It said Friday's unscheduled hearing would likely alter the strict bail conditions imposed on Strauss-Kahn, allowing him to travel freely within the United States, and that lawyers were discussing dismissing the felony charges.

"It is a mess, a mess on both sides," one official told the respected daily, indicating that prosecutors, who met with defense lawyers on Thursday, would tell the judge they "have problems with the case." The district attorney's office may ask Strauss-Kahn to plead guilty to a misdemeanor, but his lawyers would contest such a move, it added.

Among the discoveries, one official told the newspaper, are issues involving the asylum application of the 32-year-old housekeeper and her possible links to criminal activities, including drug dealing and money laundering. Officials declined to reveal the reason for Friday's hearing.

"No details about this appearance will be available until the defendant appears in court tomorrow," the Manhattan District Attorney's office said.

The former French finance minister had not been expected back in court until July 18. Strauss-Kahn had posted $1 million bail and a $5 million bond when he was released in May and agreed to remain under house arrest with an ankle monitor.

Earlier Thursday, French newspaper Liberation, citing Strauss-Kahn's defense lawyers, said he was likely to challenge the legality of the lineup that took place a day after his arrest, when the alleged victim picked him out. Strauss-Kahn had spent days in New York's tough Rikers Island jail pending the bail agreement, but is now awaiting trial in his luxury rental apartment in Manhattan's TriBeCa neighborhood. He has denied all charges against him.

Strauss-Kahn resigned from the IMF shortly after his arrest, setting off a battle for the leadership of the US-based multilateral lender from which French finance minister Christine Lagarde ultimately emerged victorious.

The Strauss-Kahn affair has sent shock waves through France, where many initially believed he was the victim of a political conspiracy and slammed New York police for forcing him to endure a "perp walk" before the world media. Word that the case might crumble, however, raised hopes among France's opposition Socialists that a vindicated Strauss-Kahn might return to help them drive President Nicolas Sarkozy from office in next year's elections.

"It's a thunderbolt -- but in the opposite direction this time," said Socialist former prime minister Lionel Jospin. In a separate article published Wednesday, the Times reported that Lisa Friel, head of the Manhattan district attorney's sex crimes unit for nearly a decade, was leaving the post. It was not immediately clear if the move was related to the Strauss-Kahn case. Friel had made an early court appearance as part of the case, but did not remain on the investigating team, the Times said.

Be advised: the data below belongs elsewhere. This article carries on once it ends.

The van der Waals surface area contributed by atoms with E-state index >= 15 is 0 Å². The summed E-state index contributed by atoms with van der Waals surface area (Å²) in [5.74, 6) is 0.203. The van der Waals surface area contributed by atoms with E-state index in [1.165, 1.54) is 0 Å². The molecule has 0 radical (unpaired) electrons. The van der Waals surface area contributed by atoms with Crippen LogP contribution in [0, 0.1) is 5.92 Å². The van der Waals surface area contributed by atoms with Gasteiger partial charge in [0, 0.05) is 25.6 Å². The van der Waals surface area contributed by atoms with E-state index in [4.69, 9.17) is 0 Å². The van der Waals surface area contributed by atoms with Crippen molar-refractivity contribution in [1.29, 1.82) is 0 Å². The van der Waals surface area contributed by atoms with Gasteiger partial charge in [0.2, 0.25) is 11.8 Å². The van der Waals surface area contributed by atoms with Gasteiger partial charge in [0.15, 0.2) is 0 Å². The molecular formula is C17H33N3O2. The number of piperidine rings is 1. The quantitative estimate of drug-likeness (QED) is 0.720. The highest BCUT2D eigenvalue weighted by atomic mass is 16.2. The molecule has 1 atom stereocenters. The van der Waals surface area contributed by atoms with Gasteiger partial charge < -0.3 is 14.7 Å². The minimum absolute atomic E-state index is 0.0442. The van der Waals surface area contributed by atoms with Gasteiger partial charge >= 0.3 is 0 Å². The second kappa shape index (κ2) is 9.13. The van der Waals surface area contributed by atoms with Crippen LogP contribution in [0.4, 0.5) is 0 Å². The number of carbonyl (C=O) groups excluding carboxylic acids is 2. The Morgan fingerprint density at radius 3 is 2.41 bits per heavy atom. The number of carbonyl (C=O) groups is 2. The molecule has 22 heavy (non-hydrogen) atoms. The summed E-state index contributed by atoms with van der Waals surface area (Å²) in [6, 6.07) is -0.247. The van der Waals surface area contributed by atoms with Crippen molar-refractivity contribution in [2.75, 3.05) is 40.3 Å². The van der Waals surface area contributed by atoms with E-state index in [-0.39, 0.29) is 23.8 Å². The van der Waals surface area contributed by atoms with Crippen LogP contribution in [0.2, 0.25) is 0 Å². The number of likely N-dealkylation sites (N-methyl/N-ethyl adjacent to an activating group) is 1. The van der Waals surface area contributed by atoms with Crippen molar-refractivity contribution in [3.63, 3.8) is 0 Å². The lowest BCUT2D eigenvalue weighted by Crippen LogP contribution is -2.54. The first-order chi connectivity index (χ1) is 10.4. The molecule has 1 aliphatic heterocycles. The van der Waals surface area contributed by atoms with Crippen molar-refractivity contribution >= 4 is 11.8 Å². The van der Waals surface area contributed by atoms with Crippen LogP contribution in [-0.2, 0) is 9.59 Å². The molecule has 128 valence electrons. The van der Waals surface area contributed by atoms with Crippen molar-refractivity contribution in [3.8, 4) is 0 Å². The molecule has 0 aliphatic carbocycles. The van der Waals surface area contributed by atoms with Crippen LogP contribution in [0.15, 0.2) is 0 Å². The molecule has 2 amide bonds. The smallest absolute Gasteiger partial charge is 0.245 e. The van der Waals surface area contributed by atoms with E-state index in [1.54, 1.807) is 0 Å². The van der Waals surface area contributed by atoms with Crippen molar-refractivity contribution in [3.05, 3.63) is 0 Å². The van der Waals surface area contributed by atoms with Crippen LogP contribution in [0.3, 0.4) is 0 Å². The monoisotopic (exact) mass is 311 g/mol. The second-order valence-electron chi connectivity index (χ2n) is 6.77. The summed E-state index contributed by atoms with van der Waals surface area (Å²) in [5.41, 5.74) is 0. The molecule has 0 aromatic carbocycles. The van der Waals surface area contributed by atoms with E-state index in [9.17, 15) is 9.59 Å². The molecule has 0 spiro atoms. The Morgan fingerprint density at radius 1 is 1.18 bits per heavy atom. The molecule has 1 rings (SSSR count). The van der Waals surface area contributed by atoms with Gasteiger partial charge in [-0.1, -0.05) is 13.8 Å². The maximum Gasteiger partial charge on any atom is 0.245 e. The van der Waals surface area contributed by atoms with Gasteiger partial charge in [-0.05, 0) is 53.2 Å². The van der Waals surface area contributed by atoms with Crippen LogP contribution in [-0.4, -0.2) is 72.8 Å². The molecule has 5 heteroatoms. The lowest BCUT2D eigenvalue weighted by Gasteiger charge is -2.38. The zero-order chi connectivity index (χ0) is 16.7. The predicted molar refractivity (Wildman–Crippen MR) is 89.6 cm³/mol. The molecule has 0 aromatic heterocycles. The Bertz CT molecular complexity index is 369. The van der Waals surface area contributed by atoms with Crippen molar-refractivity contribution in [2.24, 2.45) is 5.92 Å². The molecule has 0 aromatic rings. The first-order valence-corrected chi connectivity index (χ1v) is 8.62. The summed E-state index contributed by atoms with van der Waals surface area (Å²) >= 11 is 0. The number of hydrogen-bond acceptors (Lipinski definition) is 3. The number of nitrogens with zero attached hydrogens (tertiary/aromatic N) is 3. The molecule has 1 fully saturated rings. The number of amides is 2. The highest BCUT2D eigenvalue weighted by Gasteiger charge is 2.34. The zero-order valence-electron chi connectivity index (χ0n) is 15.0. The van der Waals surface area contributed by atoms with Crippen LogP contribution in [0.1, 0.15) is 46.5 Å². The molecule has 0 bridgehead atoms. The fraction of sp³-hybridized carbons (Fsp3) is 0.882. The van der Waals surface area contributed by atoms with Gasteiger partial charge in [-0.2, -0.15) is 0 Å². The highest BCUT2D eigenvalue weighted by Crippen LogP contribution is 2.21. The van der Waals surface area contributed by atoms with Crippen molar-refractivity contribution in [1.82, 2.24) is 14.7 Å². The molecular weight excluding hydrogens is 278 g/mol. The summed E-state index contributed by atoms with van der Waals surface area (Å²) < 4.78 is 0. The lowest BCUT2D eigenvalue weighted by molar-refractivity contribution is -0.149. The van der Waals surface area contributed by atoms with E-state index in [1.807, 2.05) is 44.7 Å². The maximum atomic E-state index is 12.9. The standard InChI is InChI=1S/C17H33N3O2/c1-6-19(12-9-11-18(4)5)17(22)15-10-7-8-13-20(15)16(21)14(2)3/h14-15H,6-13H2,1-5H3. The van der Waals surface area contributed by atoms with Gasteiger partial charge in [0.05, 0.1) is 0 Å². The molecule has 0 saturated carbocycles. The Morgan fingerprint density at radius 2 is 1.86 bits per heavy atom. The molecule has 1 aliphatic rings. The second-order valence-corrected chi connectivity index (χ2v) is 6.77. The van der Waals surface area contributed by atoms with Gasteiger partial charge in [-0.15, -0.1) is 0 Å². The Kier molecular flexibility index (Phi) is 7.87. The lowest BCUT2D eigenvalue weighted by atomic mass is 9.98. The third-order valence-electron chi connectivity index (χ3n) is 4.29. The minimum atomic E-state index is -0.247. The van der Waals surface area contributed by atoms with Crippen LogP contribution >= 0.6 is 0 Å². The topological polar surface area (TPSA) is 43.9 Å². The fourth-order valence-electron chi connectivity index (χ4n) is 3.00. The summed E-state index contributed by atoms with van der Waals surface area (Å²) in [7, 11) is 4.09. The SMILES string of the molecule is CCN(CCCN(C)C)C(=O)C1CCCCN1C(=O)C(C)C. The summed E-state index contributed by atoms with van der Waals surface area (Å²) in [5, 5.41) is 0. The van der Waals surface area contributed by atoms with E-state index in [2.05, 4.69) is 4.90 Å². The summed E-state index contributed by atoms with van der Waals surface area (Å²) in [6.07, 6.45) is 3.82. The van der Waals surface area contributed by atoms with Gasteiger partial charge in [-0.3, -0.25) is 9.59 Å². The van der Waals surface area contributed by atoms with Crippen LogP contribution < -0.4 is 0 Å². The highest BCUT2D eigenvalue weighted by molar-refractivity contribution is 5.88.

Another online news source, NDJ World, has stated:
The Sofitel maid keeps insisting however that DSK did rape her at the luxury hotel despite allegedly a telephone recording exists of a conversation between the maid and an inmate, one day after she met with DSK, that reportedly talks about “possible profit” from her claim against Strauss-Kahn. The prisoner identified on the recording is member of a group that reportedly deposited $100,000 into the chambermaid’s bank account over the past two year.  The maid allegedly paid hundreds of dollars in phone bills every month for five separate enterprises.  She insists however, that she only has one telephone and the money was deposited by her fiance and his friends. The maid also alleges she has been raped before and that that fact is documented in her asylum papers.  The prosecutor could however not find any evidence of this in her dossier.

What we don't know is how the woman from Guinea, a country in West Africa, came to be in the United States and how long she has been in New York. Guinea is normally thought of as a haven for refugees from other West African countries, such as Liberia, the Ivory Coast (Côte d'Ivoire), or Sierra Leone.

This unknown factor raises yet more questions about who might have used the New Guinea maid in a scheme to frame or entrap the socialist head of the International Monetary Fund into an activitiy that would lead to his resignation and replacement at the important banking position.

Who would have a motive and the power to inject the maid, whose name is still being withheld,  into this particular place at this particular time? At this point we can only speculate, although it helps to have some knowledge about the history of this country from which the maid seeks asylum in the United States. The Republic of Guinea, a former French colony, gained independence on October 2, 1958. The people of Guinea are predominantly Muslim.

According to an article appearing at the website of the UN Refugee Agency, the UN estimates that "1.1 million of the 15 million inhabitants of Guinea, Liberia, and Sierra Leone are either internally displaced persons or refugees." (AFP, 8 March 2002)

Guinea is colored in beige.

 

 

With Guinea's historical roots as a colonial empire of France, is it possible that the man against whom Dominique Strauss-Kahn planned to run--Nicolas Sarkozy, with ties to Guinea President Alpha Conde--manipulated the maid into the situation of making a rape claim against Strauss-Kahn? According to the Daily Mail: